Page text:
New Orleans can mess you up. The food. The booze. The late nights. The gambling. The more extreme forms of dissipation. Even if you avoid the last three, the first two can leave you reeling after only a few days in the city. Last month, I made my twentieth trip down to the city for the Tulane Corporate Law Institute, the country's leading M&A conference, with a firm resolution to get on the plane back to New York feeling energized instead of exhausted, a vow I had made many times in the past. I'd taken the easy steps in prior years: eating fruit instead of sausage biscuits for breakfast, avoiding indifferent wine and canapes at receptions, getting to bed early. This time, I took a more radical approach: I would go (mostly) vegetarian and try to avoid dishes doused in butter and cream. Meat could be an accent to a dish but could not occupy the center of the plate.

I arrived in the Big Easy early on a Wednesday evening and headed to Shaya, an Israeli restaurant uptown that's one of the toughest tables in town. The field peas with feta cheese, harissa, and a walnut vinaigrette were at once fresh, bright and complex, a perfect starter. Hummus is a specialty of the house and shows what the dish can be when it's made with freshly cooked chickpeas and good olive oil. The restaurant pairs its hummus with various garnishes; the curried cauliflower with caramelized onions works well with the subtle flavor of the hummus.

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Those with carnivorous instincts can get lamb at Shaya, but the shakshouka is satisfying as well. The tomato-driven dish does come with eggs, but a dedicated vegetarian could omit them. An abstemious diner can consume all of this with mint tea, while the more adventurous should explore a creative wine list strong on bottles from the Balkans and the Middle East.

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Even if you stick with iced tea and don't abuse the expense account, lunch is a dangerous meal in New Orleans; just consider the debris sandwich at Mother's, which is made with roast beef drippings. Those in search of a healthy sandwich should head to Cleo's, a Middle Eastern grocery store and deli across the street from the Roosevelt Hotel that serves very respectable hummus and baba ganoush.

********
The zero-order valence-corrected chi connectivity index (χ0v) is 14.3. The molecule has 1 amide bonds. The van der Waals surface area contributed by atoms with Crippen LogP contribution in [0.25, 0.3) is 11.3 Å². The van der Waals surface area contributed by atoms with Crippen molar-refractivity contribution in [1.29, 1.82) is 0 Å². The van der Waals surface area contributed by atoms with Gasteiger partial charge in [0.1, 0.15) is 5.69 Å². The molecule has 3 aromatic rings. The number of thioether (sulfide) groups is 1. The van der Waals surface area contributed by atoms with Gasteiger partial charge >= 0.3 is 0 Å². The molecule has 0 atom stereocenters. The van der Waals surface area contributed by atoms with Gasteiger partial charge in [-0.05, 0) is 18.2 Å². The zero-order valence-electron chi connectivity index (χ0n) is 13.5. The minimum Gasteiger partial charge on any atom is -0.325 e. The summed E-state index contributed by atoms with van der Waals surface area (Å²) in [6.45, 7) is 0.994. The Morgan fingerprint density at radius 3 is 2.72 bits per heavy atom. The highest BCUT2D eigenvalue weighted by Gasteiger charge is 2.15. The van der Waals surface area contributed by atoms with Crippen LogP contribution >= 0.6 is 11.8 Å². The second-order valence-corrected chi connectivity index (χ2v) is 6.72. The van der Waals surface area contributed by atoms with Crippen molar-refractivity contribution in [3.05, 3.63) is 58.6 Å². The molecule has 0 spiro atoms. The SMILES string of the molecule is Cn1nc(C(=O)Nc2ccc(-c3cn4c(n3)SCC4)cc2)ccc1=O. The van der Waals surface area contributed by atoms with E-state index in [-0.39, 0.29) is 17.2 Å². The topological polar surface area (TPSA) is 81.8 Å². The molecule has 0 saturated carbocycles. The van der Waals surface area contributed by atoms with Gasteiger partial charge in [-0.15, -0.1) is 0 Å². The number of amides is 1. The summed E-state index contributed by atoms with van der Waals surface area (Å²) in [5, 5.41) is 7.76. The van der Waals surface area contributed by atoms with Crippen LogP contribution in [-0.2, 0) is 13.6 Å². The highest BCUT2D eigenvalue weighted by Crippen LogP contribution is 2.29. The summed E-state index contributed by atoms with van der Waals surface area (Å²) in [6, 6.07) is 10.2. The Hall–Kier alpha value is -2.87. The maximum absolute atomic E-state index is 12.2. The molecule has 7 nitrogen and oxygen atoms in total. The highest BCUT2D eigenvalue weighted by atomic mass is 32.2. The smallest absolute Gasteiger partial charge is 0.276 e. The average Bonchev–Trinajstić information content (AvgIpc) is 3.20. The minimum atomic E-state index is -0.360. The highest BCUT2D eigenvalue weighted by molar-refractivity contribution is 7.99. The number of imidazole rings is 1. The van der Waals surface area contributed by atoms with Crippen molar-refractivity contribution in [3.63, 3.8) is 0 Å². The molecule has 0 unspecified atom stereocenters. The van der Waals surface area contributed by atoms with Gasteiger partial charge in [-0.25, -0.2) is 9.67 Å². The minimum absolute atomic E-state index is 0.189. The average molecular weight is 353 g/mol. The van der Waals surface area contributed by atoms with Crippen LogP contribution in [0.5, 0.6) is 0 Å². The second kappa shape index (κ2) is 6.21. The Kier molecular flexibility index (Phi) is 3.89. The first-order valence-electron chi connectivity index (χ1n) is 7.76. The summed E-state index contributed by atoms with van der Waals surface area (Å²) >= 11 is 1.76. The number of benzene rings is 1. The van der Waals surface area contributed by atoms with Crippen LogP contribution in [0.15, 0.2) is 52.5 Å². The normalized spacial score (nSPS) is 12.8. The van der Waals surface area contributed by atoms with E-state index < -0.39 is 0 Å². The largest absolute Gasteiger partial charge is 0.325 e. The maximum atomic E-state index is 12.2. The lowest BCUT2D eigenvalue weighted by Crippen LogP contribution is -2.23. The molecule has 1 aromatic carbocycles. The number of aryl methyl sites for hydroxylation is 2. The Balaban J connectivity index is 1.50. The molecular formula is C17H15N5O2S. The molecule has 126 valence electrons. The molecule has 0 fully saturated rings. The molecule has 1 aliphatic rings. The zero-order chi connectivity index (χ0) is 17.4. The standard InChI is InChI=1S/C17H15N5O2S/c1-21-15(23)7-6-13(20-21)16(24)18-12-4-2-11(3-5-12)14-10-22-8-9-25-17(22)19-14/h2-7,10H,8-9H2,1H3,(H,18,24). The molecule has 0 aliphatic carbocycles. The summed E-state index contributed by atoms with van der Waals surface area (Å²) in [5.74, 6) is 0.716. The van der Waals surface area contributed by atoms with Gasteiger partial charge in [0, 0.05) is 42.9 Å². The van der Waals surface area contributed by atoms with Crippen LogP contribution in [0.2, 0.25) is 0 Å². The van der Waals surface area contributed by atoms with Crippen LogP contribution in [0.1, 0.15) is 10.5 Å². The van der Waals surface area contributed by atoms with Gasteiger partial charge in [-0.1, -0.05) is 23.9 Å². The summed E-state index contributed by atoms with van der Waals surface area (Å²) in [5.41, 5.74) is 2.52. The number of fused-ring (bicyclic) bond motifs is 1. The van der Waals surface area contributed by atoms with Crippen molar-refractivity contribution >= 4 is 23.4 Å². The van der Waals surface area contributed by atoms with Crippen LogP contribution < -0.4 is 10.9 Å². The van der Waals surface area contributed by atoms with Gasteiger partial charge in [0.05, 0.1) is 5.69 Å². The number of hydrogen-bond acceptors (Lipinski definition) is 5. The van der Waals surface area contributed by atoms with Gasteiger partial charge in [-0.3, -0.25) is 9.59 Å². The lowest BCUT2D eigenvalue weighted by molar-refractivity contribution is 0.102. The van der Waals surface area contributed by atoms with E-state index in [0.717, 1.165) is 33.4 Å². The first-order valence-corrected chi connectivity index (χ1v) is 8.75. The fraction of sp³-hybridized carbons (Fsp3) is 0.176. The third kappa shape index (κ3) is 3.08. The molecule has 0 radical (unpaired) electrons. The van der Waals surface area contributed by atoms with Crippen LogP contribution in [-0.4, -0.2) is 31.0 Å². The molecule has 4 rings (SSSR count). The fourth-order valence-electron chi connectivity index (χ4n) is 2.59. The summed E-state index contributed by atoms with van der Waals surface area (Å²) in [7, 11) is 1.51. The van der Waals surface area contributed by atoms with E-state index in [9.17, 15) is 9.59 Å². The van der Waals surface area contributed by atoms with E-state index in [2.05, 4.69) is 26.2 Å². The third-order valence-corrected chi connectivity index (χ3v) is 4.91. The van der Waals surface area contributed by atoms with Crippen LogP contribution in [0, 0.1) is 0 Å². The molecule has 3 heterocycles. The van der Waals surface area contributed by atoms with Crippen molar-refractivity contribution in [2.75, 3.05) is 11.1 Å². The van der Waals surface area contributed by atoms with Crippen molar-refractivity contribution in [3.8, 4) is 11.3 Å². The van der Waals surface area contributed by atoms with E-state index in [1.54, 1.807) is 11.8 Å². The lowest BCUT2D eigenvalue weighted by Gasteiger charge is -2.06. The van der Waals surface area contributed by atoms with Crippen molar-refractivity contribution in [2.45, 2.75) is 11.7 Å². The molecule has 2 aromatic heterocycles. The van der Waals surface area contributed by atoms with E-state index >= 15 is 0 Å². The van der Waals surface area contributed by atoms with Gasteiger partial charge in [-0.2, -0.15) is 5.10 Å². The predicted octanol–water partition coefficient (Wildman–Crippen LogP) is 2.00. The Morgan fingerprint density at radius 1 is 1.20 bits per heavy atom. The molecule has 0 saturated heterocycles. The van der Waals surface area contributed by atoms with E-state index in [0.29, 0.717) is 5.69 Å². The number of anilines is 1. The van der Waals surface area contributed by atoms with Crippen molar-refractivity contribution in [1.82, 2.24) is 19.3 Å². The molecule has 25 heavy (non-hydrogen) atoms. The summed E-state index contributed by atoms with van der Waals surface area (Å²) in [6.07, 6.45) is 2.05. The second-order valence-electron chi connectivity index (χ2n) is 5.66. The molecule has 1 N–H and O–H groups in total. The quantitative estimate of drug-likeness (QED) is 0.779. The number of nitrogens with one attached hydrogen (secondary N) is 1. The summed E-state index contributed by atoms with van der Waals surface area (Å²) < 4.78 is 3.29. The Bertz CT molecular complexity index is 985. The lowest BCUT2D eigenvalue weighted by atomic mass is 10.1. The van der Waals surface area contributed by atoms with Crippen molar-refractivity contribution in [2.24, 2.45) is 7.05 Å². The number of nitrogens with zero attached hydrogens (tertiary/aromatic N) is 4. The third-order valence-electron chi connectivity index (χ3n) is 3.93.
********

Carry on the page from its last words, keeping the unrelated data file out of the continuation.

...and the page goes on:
Wanting something more substantial, I went to Maypop, a recently opened Asian-Cajun fusion joint in the Central Business District. The starter, roasted pumpkin served with roti, had a pleasing, modest heat accented with housemade merguez. The gluten-free carrot pasta was less successful; if I had it to do over again, I would go with the wok-fried tofu with cauliflower.

No conference in New Orleans would be complete without a group dinner at one of the city's temples of fine dining. If you're at an old Creole place like Antoine's or Galatoire's, order simply grilled fish with a baked potato and do your best to endure the scorn of the wait staff and the jokes from fellow diners. I went to August, John Besh's flagship restaurant, which does offer a vegetarian menu, though it is perhaps not the kitchen's preferred idiom. The night I went, the kitchen served roasted fennel with mushrooms as the main course, which was good but not a particularly memorable dish. I should have had the trout Pontchartrain with crab and held off on the Hollandaise.

By Friday morning, I felt good, but the lunch menu at Herbsaint - and a glass of Terroir al Limit 2014 Torroja, a very reasonably priced, beautifully mineral red from Priorat - weakened my resolve to eat light. I had a nicely executed beet salad with yogurt and pistachios to start, then dove into an entree of goat with lentils and a salad of cucumbers and tomatoes that cut the richness of the meat. The goat was crisp, with an intensity of flavor that was allowed to stand on its own. The plate's generous helping of lentils was a nod to the French roots of New Orleans cuisine. It was one to quit on, a hearty dish that left me full until I got back to New York and glad that I didn't have to face another large dinner that night.

Editors' pick: Originally published April 28.